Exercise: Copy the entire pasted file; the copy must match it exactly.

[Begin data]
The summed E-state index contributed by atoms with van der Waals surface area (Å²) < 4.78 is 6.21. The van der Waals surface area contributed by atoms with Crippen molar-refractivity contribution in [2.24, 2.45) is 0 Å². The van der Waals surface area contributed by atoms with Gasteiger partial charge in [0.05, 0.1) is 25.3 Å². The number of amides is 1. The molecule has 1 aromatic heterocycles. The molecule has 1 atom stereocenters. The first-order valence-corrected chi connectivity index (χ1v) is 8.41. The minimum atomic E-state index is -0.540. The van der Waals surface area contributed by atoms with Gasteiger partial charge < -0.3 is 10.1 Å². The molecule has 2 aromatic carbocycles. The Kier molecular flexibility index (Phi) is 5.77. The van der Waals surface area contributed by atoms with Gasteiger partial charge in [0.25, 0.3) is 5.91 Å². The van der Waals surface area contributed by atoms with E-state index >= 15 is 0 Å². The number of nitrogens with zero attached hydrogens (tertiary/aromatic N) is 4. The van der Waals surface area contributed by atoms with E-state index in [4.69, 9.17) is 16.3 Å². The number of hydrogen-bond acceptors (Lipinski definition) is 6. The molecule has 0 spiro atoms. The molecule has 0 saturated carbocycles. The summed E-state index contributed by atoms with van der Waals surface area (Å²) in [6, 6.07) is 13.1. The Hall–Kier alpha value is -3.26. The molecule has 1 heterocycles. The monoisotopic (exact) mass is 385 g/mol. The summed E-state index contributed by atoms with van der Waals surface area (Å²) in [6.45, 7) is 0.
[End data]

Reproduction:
The summed E-state index contributed by atoms with van der Waals surface area (Å²) < 4.78 is 6.21. The van der Waals surface area contributed by atoms with Crippen molar-refractivity contribution in [2.24, 2.45) is 0 Å². The van der Waals surface area contributed by atoms with Gasteiger partial charge in [0.05, 0.1) is 25.3 Å². The number of amides is 1. The molecule has 1 aromatic heterocycles. The molecule has 1 atom stereocenters. The first-order valence-corrected chi connectivity index (χ1v) is 8.41. The minimum atomic E-state index is -0.540. The van der Waals surface area contributed by atoms with Gasteiger partial charge < -0.3 is 10.1 Å². The molecule has 2 aromatic carbocycles. The Kier molecular flexibility index (Phi) is 5.77. The van der Waals surface area contributed by atoms with Gasteiger partial charge in [0.25, 0.3) is 5.91 Å². The van der Waals surface area contributed by atoms with E-state index >= 15 is 0 Å². The number of nitrogens with zero attached hydrogens (tertiary/aromatic N) is 4. The van der Waals surface area contributed by atoms with E-state index in [4.69, 9.17) is 16.3 Å². The number of hydrogen-bond acceptors (Lipinski definition) is 6. The molecule has 0 spiro atoms. The molecule has 0 saturated carbocycles. The summed E-state index contributed by atoms with van der Waals surface area (Å²) in [6, 6.07) is 13.1. The Hall–Kier alpha value is -3.26. The molecule has 1 heterocycles. The monoisotopic (exact) mass is 385 g/mol. The summed E-state index contributed by atoms with van der Waals surface area (Å²) in [6.45, 7) is 0.